White House Asks Users to Report Alleged Social Media Censorship
Doubling down on the idea that conservative views are being censored on social media, the White House launched a web form Wednesday afternoon that asks users to report any actions taken against them on platforms like Facebook and Twitter because of their political views.
“Social media platforms should advance freedom of speech,” the White House declared on the web form. “Yet too many Americans have seen their accounts suspended, banned, or fraudulently reported for unclear ‘violations’ of user policies.”
“No matter your views, if you suspect political bias caused such an action to be taken against you, share your story with President Trump,” the text continues.
The web form then asks users to report any actions taken against their accounts on Facebook, Instagram, Twitter, YouTube or other platforms. In addition, users are asked to submit any screenshots documenting notices of violation, or other supporting evidence they may have.
Twitter, Facebook and YouTube all have stepped up their efforts against extremism in recent months. Their efforts gained urgency following the terrorist attack in Christchurch, New Zealand, which was perpetrated by a self-identified white supremacist who apparently had been radicalized online and proceeded to live stream the deadly attack on Facebook.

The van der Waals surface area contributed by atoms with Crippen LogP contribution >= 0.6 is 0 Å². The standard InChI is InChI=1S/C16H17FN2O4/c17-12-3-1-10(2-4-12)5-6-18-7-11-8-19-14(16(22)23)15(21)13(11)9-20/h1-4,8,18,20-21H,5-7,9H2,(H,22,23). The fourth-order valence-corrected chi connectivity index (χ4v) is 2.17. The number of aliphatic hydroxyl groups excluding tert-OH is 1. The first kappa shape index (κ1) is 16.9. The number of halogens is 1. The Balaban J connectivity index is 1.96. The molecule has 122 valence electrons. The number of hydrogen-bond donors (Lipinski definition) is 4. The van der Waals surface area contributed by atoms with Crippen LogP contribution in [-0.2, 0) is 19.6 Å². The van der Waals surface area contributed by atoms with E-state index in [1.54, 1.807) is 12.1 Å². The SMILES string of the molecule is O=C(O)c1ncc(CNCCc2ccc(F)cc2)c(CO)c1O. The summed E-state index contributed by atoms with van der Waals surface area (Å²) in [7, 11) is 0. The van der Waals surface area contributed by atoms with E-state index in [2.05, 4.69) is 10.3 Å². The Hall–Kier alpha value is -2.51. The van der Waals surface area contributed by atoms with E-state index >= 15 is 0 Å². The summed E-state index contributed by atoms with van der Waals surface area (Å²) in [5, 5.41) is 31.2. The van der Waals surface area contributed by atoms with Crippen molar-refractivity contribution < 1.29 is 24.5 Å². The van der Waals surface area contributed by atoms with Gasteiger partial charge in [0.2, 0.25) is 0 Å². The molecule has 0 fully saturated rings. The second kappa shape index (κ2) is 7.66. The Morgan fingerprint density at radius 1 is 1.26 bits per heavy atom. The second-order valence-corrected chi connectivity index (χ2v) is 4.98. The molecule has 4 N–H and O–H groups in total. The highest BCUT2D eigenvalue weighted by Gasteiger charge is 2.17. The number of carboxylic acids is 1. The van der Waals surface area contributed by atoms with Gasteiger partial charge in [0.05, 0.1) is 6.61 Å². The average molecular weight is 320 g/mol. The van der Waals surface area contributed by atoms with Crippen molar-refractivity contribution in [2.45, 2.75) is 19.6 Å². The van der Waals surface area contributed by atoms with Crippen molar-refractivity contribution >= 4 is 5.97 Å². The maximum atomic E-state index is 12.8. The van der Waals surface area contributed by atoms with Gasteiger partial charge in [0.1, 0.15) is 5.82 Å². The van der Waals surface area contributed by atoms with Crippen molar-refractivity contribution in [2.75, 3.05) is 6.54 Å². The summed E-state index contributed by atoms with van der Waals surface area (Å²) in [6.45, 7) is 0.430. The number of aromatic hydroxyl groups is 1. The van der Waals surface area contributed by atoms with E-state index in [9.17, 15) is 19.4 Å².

Some of the recent steps include Facebook’s commitment to ban white nationalism, followed by its ban of Infowars and its key anchors, as well as far-right provocateurs Milo Yiannopoulos and Laura Loomer.
Earlier on Wednesday, Facebook announced that it would block users from live streaming if they had violated its rules against terrorist and violent extremist content. The company also joined Google, Microsoft, Amazon and Twitter in signing on to the Christchurch Call to Action, a joint commitment to take further steps against online extremism.
The White House declined to endorse that initiative, arguing in a statement that “the best tool to defeat terrorist speech is productive speech.”
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